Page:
How Men Can Show Support During Infertility

By Chris Wohl
Published: February 6, 2019 | Last updated: February 26, 2020
Key Takeaways

Men, you can choose to move from spectator to partner during infertility treatments.

During my journey through infertility, there is one feeling that I experienced over and over again— that of being sidelined.

I get it.

As a man, I don’t have the private parts need to support the creation and growth of life. Really, the required role of my private bits was an infinitesimally small chunk of time relative to the attention and scrutiny afforded to my wife's bits. So, from this view, I get why asking me questions about how I am doing and feeling are not high on the list of priorities during our appointments at the clinic.

But I am not going to lie—this disparity can be disheartening and made me think on more than one occasion, Why the hell am I even here if everyone is going to act like I am invisible?

Guys, my message to you is to not see this as being slighted. Instead, see it as an opportunity to flex your ever-resourceful man muscles!

There are a number of ways that you can participate in the family building process and support your brave female counterpart through this daunting time. From being there for appointments (and getting on common ground with the necessarily phallic-looking ultrasound wand) to administering shots and demonstrably exploring that great mystery positioned between your significant other’s ears, there are many ways to be involved and stay connected so that your relationship will be stronger on the other side of the two-week wait.

1. Be There—Literally

During a typical visit to our clinic, we would both get called back. Then, I would bid adieu to my wife while she got her vitals taken. She would be directed to a changing room and would then proceed to the room with the ultrasound wand. Already in that room, I always shared a sideways glance with Mr. Ultrasound Wand, mentally telling that bit of technology to not overstep its bounds.

The ultrasound would happen, followed by some commentary on the status of my wife’s nether region, off she went to change back into clothes, then we would leave. The whole time, maybe 25 words would be shared with me.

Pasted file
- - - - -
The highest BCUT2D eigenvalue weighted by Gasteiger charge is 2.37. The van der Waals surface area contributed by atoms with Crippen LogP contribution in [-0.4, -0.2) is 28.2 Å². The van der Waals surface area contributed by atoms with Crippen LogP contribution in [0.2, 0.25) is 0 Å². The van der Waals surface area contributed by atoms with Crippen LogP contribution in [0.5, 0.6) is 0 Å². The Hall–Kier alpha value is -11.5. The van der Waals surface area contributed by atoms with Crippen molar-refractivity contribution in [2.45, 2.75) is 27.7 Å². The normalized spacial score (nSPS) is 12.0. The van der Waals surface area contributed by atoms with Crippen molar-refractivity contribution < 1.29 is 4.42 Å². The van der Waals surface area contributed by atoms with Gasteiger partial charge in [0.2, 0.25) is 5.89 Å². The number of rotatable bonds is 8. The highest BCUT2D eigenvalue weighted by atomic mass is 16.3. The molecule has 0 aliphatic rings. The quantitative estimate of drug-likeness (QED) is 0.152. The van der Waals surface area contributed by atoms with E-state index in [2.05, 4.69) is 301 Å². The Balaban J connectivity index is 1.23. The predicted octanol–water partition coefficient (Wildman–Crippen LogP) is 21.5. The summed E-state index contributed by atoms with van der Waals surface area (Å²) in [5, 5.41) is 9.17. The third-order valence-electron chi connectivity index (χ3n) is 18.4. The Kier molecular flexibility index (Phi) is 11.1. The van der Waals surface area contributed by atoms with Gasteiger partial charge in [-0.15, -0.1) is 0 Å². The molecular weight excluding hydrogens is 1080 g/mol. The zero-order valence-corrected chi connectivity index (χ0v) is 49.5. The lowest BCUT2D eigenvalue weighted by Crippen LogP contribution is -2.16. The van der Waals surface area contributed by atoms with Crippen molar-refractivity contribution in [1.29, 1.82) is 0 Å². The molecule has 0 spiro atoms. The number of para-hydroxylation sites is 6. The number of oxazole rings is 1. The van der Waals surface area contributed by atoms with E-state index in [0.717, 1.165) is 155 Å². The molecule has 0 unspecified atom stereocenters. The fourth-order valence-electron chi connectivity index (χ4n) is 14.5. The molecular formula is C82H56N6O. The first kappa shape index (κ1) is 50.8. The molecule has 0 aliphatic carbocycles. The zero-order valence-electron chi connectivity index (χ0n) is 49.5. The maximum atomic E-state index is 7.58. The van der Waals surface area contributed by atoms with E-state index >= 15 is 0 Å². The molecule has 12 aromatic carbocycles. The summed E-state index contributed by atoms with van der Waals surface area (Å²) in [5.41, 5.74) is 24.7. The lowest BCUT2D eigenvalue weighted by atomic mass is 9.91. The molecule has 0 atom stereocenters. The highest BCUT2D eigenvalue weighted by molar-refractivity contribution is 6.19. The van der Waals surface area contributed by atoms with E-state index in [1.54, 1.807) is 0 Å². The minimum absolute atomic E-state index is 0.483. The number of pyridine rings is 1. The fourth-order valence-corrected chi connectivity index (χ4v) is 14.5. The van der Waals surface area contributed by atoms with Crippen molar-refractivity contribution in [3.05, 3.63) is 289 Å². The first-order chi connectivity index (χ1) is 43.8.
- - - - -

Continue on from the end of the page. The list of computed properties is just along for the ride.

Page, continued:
You know what though, I went to every appointment I could. If any of our procedures had been successful, I would have wanted to be at the OB-GYN appointments during the pregnancy. I treated these the same way.

Even more so, some of these appointments were stressful as we anticipated what the results of a change in medicine meant for uterine lining thickness or the number of follicles or some other roll of the dice we took to try to achieve a successful pregnancy. If something great or bad was revealed, I wanted to be there to celebrate or lament.

The point: Even if I felt like just a fly on the wall, I wanted to be there to be as engaged in all aspects of our infertility journey as possible.

2. Don’t Fear the Needle

Be a Medicine Man

Your wife has a ton of things on her plate and is likely to be a bit emotionally disheveled. Enter her brave knight (you) brandishing a calendar and hypodermic needles. If you have a fear of needles, time to strap on some big boy pants. Besides, you will be giving and not receiving these shots.

By being purposeful about tracking and administering her medications, you can help to assuage her apprehension about getting shots and even make them slightly less painful.

Giving shots is one of the most tangible ways to be involved. And I had a whole system worked out. I was like a NASCAR pit crew with a neurosurgeon’s precision.

Prep for Shots

OK —almost with a neurosurgeon's precision, but I really embraced the idea that I could take on the role of medicines in general and shots in particular. I would have everything positioned right where I wanted for her progesterone in oil (PIO) shots. Two alcohol pads, a syringe with a smaller needle to get the dose out and a larger needle for injection, the vial of progesterone, paper towel for cleaning up, and a litany of other items.

I wanted to show her that by my attention to detail for this process, I was doing what I could to play a central role in this aspect of our family-building process.